Art classes adapt to accommodate limited materials, lack of hands-on learning


Stella Heon

Junior Stella Heon finds a more positive headspace through her arts classes — especially during the pandemic.

Max Garfinkel, Business Manager

Elizabeth Park puts down the mats and prepares her desk for the inevitable mess that will be left on it. Elizabeth’s sculpture teacher, Candice Latimer gave her the mats before they left school back in March. Elizabeth takes out the slightly-dried clay structure from its plastic wrap protection, sets it on the mat and continues to mold its face into a human-resembling head. She knows that since school will not return this year her sculpture, along with everyone else’s in the class, will not be finished by being fired in a kiln. 

All classes are experiencing struggles with online learning, but art classes come with their own unique set of challenges. With limited materials, increased set up times and a lack of hands on learning, art classes have had to adapt quickly. 

Sunny Neater, co-chair of the fine arts department, explained that students at home don’t have a studio like at school.

“What we are really grappling with is coming up with engaging projects that people can do at home with very limited supplies,” Ms. Neater said. 

One of the main problems of continuing art classes from home is finding a wider variety of projects given the constraints. These include drawing and sketching assignments, sculpting when possible, and for some classes watching videos about art and artists.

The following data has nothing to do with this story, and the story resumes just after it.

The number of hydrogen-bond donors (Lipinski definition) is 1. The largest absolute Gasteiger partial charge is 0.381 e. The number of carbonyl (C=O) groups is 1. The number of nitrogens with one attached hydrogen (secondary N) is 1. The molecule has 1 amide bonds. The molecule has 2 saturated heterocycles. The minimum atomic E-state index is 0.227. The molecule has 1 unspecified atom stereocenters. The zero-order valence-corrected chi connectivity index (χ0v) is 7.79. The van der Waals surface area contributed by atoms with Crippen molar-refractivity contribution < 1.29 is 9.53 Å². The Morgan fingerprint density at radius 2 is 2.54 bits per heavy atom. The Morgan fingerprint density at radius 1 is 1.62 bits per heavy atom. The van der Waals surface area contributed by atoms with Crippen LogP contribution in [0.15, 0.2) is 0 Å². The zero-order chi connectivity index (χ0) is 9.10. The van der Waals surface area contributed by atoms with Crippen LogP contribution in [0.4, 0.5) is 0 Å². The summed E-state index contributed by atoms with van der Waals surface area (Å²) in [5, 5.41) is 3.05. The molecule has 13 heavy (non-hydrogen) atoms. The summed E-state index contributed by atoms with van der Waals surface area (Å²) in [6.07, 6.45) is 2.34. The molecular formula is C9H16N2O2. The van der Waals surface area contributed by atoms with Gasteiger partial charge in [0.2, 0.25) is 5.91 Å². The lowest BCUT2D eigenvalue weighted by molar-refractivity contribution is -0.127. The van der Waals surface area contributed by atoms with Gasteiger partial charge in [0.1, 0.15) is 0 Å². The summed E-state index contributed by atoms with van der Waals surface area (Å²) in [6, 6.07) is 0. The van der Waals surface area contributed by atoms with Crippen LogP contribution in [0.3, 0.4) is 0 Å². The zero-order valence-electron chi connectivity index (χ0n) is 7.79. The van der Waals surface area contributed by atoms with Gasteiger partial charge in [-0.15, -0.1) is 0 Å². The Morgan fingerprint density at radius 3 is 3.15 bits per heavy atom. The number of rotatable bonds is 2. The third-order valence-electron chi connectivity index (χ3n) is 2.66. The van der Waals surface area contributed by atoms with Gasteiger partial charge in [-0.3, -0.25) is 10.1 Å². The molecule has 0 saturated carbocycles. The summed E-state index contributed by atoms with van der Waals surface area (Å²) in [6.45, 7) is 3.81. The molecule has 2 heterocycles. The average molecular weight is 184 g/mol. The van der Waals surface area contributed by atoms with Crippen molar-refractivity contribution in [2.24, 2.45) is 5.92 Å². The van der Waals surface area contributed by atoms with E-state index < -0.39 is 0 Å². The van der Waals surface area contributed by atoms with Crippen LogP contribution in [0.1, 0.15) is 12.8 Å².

“I don’t want to just have my students do a still live drawing every week,” Ms. Neater said. “I want to provide more creative ideas and more expansive ideas and really mix it up.” 

While all of the art classes are being impacted by having classes online, there are efforts in the fine arts department to give students a place to get their mind off of current events. 

“I think as a teacher you need to dig deep and think about your students and what might they enjoy doing and what would help them get out of that COVID headspace to get into that more relaxed creative-flow headspace, while also keeping in mind how to keep work relevant to lived experience,” Ms. Neater said.

Stella Heon, a junior, has been able to find a more positive headspace through her art classes.

Stella Heon

“Now it is just like a relaxation exercise,” she said. “Whenever I have an excuse to make something new, I will take it because the act of creation uses so many parts of your brain. It is difficult to be consumed by some sort of overwhelming emotion or looming dread.” 

Sculpture teacher Ms. Latimer is one of the art teachers that has had to change her plans for her high school sculpture classes. 

“We are really exploring what could be considered an art material, and how we bring things from the virtual world into the physical space,” she said. 

 Due to some students not being able to work with clay Ms. Latimer has had the students work with drawing instead. She explained that since they were in a unit learning about proportions of the human face, it translated fairly seamlessly to drawing.

Stella, a student in Ms. Latimer’s class, has found this change helpful. After classes were moved online she took the option to draw instead of creating her sculpture out of clay. 

She explained, “I’m just not that into the idea of having a massive, fragile clay bust sit in my room for the whole summer, so I’m going to be doing the portrait.”